I am going to participate in the next IARC Monograph, which starts next week. For those of you not in the public health biz, IARC publishes monographs several times a year where they review the scientific literature and give the final word (more or less) on the carcinogenicity of various toxic substances. This monograph is on butadiene (a chemical in rubber and a major byproduct of car exhaust), ethyl bromide, and vinyl halides (including vinyl chloride).
We had a quick pre-meeting yesterday among the IARC staff, and it sounds like it could be a fairly contentious meeting. IARC invites representatives from the relevant industries to observe-- not to comment or participate, just to observe-- and it sounds like they will be looking over our shoulders for any errors or anyone saying, "oh, I haven't had a chance to read that yet," in order to refute the findings. Someone from the American Chemical Society has already sent a letter to the head of the monographs program in order to try and strong-arm him into allowing industry-sponsored documents into the meeting. Which goes against IARC policy-- only peer-reviewed articles may be considered.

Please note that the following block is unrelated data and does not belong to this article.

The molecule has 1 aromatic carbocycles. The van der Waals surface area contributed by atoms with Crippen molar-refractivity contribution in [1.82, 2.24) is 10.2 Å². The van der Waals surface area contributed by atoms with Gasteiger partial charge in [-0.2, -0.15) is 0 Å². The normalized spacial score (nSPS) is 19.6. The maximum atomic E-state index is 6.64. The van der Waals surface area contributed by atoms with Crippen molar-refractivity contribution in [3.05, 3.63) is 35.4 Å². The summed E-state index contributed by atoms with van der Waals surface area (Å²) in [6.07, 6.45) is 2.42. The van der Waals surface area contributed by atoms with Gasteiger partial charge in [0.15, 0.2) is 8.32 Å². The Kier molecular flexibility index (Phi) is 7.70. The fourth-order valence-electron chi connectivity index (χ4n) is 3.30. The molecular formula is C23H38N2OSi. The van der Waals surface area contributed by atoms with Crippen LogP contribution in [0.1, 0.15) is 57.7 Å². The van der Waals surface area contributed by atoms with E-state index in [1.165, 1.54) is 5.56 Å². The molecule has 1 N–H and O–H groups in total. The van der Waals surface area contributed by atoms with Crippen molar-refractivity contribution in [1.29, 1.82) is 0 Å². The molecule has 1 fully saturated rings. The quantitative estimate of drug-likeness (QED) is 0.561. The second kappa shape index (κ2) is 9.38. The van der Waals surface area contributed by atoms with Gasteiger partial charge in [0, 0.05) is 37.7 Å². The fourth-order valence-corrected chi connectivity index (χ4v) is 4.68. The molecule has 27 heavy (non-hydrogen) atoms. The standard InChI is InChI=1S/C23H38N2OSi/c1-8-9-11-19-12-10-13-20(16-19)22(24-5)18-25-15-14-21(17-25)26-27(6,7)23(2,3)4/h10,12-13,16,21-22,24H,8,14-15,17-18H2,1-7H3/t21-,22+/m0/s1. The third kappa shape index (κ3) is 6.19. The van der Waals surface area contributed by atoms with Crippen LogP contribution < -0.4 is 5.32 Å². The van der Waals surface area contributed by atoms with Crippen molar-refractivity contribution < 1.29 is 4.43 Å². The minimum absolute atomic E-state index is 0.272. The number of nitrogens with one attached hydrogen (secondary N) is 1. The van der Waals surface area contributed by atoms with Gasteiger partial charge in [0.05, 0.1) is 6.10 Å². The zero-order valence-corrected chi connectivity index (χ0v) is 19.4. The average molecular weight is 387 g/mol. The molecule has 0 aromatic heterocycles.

Plus at the last meeting on butadiene (9 years ago), there were 2 separate votes, with 2 separate results, on whether it should be a Class 1 or 2 human carcinogen-- meaning whether it is either definitely or only 'probably' carcinogenic to humans-- and people were really angry. This is a serious distinction, as it makes industries liable for diseases in their employees.
Should be an entertaining meeting...